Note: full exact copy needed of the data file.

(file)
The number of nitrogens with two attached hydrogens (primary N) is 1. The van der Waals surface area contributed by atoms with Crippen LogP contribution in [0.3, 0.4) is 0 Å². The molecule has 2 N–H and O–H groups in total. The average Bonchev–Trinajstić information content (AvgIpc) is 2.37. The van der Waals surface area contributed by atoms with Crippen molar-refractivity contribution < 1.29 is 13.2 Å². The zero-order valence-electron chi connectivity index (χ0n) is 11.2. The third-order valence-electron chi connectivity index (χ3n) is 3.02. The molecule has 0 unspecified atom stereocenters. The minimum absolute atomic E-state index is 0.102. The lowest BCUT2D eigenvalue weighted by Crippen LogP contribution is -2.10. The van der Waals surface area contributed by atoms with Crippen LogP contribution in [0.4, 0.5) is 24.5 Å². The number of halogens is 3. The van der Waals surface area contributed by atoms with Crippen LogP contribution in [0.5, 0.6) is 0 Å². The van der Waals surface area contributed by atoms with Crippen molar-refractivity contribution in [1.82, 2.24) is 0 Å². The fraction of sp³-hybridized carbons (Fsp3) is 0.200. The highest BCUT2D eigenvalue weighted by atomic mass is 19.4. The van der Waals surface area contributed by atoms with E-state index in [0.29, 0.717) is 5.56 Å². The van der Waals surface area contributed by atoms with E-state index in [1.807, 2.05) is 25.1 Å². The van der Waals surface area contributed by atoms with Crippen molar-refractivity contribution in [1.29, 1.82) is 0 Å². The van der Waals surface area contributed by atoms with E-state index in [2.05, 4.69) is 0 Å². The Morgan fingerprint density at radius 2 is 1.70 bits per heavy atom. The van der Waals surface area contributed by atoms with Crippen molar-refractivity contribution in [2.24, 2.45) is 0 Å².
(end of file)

The number of nitrogens with two attached hydrogens (primary N) is 1. The van der Waals surface area contributed by atoms with Crippen LogP contribution in [0.3, 0.4) is 0 Å². The molecule has 2 N–H and O–H groups in total. The average Bonchev–Trinajstić information content (AvgIpc) is 2.37. The van der Waals surface area contributed by atoms with Crippen molar-refractivity contribution < 1.29 is 13.2 Å². The zero-order valence-electron chi connectivity index (χ0n) is 11.2. The third-order valence-electron chi connectivity index (χ3n) is 3.02. The molecule has 0 unspecified atom stereocenters. The minimum absolute atomic E-state index is 0.102. The lowest BCUT2D eigenvalue weighted by Crippen LogP contribution is -2.10. The van der Waals surface area contributed by atoms with Crippen LogP contribution in [0.4, 0.5) is 24.5 Å². The number of halogens is 3. The van der Waals surface area contributed by atoms with Crippen LogP contribution in [0.5, 0.6) is 0 Å². The van der Waals surface area contributed by atoms with Crippen molar-refractivity contribution in [1.82, 2.24) is 0 Å². The fraction of sp³-hybridized carbons (Fsp3) is 0.200. The highest BCUT2D eigenvalue weighted by atomic mass is 19.4. The van der Waals surface area contributed by atoms with E-state index in [0.29, 0.717) is 5.56 Å². The van der Waals surface area contributed by atoms with E-state index in [1.807, 2.05) is 25.1 Å². The van der Waals surface area contributed by atoms with Crippen molar-refractivity contribution in [1.29, 1.82) is 0 Å². The van der Waals surface area contributed by atoms with E-state index in [2.05, 4.69) is 0 Å². The Morgan fingerprint density at radius 2 is 1.70 bits per heavy atom. The van der Waals surface area contributed by atoms with Crippen molar-refractivity contribution in [2.24, 2.45) is 0 Å².